adopted by him with regard to the division of this book, be a just one, it materially affects the estimate which we must form of the character of the Papal apostasy, when we consider it as the special subject of the same revelation with the corrupt and deadly apostasy of Mahomet. The question relating to this view of the Papal apostasy, is a question of Scripture, and of Scripture alone. It arises immediately out of, and depends upon the interpretation which has been attributed by us to the sixth Trumpet: and, as involving the religious character of a Church which extends over so large a portion of the Christian world, demands our most serious, patient, and charitable examination.
3. In the same manner, with regard to the opinion which has been adopted by Grotius and Hammond, and, after them, by Bishop Bossuet and the expositors of the Roman Catholic church, which supposes the greater part of the prophecies of the Apocalypse to have had their fulfilment in the early ages of Christianity; it will perhaps enable us to come to more just conclusions with regard to this opinion, if we examine it by the test which has been applied to the preceding opinions,-their consistency with the prophetical character of the Apocalypse, considered as a part of the great scheme of prophecy. The consideration of this opinion is of so much the more importance in the present day, because the defence of it has been taken up by a learned writer, whose station may justly carry with it considerable weight. The opinions of Grotius and Hammond have been noticed before; and it has been shewn, both with reference to the appli2 Professor Lee, Exposition of the Apocalypse.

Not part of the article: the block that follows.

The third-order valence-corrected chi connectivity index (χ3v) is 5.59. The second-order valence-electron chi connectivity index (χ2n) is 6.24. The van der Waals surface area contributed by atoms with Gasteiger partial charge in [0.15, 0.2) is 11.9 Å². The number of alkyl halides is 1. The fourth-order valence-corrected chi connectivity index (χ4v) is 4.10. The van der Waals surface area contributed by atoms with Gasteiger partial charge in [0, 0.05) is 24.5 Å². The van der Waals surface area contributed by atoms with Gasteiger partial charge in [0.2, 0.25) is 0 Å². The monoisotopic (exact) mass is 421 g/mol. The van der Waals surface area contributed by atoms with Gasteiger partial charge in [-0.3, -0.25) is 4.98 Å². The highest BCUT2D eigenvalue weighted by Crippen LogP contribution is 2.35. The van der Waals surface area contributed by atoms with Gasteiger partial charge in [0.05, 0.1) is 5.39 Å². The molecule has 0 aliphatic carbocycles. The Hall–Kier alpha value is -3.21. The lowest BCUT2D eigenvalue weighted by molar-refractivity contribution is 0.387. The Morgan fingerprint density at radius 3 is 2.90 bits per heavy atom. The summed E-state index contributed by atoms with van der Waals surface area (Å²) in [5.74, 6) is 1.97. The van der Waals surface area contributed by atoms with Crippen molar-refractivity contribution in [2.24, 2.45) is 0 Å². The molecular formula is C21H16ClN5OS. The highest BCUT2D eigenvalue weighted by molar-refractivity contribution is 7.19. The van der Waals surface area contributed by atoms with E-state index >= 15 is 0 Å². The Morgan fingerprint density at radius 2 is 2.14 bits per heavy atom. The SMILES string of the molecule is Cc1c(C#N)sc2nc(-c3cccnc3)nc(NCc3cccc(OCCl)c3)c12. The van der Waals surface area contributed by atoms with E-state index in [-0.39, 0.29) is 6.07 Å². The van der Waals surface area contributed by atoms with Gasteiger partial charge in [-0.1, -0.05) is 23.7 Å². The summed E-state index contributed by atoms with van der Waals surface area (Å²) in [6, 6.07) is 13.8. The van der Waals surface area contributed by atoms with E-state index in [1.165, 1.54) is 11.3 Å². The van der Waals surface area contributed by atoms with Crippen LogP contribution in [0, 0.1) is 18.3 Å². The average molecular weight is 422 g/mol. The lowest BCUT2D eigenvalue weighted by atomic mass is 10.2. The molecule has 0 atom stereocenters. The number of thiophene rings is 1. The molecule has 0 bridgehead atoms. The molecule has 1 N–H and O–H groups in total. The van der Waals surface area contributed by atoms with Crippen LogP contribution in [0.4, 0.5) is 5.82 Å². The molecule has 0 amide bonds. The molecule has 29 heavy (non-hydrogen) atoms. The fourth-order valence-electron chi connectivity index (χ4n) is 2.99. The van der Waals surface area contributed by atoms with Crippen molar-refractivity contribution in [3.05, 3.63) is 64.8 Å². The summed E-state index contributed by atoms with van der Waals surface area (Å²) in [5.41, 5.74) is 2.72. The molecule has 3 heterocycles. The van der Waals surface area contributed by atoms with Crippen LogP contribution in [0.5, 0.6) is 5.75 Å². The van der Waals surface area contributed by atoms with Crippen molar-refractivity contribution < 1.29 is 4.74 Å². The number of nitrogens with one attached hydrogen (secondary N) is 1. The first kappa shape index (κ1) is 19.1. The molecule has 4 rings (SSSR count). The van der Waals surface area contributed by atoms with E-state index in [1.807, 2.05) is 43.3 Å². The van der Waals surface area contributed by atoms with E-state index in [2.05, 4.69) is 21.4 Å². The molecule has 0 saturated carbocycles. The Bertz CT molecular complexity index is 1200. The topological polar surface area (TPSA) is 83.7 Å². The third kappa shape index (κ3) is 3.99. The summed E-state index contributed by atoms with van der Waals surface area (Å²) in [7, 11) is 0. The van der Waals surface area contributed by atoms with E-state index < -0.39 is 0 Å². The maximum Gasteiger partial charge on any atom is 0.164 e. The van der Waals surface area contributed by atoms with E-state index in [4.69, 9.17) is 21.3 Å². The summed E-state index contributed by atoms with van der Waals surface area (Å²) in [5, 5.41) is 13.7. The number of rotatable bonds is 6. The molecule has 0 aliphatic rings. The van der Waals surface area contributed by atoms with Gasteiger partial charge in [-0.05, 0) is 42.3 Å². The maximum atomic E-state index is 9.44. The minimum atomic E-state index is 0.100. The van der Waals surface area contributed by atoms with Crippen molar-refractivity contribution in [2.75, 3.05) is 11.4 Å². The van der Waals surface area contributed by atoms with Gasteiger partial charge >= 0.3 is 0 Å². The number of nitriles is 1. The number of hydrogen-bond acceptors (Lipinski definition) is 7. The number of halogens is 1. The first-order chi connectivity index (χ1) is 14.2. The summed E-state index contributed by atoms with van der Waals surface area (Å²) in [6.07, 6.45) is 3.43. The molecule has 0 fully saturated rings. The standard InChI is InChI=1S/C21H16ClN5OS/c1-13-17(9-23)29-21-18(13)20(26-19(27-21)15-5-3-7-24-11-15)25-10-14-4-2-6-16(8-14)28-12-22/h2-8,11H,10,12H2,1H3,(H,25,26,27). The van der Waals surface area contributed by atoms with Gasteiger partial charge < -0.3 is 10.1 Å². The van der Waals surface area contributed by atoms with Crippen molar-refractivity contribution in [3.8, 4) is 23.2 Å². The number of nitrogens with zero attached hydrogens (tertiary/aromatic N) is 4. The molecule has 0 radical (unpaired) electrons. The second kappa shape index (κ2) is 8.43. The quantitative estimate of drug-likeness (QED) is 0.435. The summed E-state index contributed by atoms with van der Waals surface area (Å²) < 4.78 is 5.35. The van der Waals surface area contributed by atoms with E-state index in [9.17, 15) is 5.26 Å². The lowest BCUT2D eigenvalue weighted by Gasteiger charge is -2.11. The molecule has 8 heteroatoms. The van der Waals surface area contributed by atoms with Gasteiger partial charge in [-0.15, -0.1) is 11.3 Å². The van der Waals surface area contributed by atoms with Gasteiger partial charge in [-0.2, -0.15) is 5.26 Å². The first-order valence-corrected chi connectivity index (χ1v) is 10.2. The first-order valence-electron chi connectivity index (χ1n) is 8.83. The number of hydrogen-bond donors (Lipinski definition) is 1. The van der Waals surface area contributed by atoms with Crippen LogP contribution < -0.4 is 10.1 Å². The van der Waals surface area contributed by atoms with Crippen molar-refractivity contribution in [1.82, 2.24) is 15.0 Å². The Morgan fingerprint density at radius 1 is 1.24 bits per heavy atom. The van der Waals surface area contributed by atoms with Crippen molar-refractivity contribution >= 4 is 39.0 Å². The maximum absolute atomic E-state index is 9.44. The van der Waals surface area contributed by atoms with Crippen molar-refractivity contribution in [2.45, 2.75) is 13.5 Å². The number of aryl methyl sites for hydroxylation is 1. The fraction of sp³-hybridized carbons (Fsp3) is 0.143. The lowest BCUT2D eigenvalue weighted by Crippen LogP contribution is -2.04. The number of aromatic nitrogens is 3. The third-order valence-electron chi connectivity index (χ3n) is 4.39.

cation of the Seals and the Trumpets to the de-
to the state of Christianity, when it was in some degree relieved from the persecuting terrors of Imperial Rome, after the establishment of Constantine on the throne. In the same manner, when this learned writer, in conformity with the spirit of these commentators, explains the time of the end of the execution of God's vengeance on the idolatrous nations; when he explains the binding of Satan, described in the twentieth chapter, of the power given to the apostles over evil spirits; when he explains the thousand years of the times of peace which followed the preaching of the Gospel, and "the loosing of Satan to deceive the nations," of the general persecution; when he explains the first resurrection of the spiritual resurrection of those who embraced the Gospel; and supposes the close of the twentieth chapter to contain a prediction of a renewed attack of Satan upon the Church, and of his final overthrow by the general preaching of the Gospel'. Such an application of these prophecies appears, not only to fall far below the sublime and awful language which is employed; but to leave us destitute of the support of prophecy during a long period of trial to the Church, in which it is improbable that God would leave himself altogether without a witness to the world, either of the corruptions and trials which true religion has been destined to endure, or of its final and glorious triumph. The descriptions of the prosperity of the Church, which are contained in the twenty-first and twenty-second chapters of the Apocalypse, glorious and animating as they are in their assurances of the final triumph of true religion, are not alone
1 Professor Lee, Exposition of the Apocalypse, Sermons, pp. 338–347.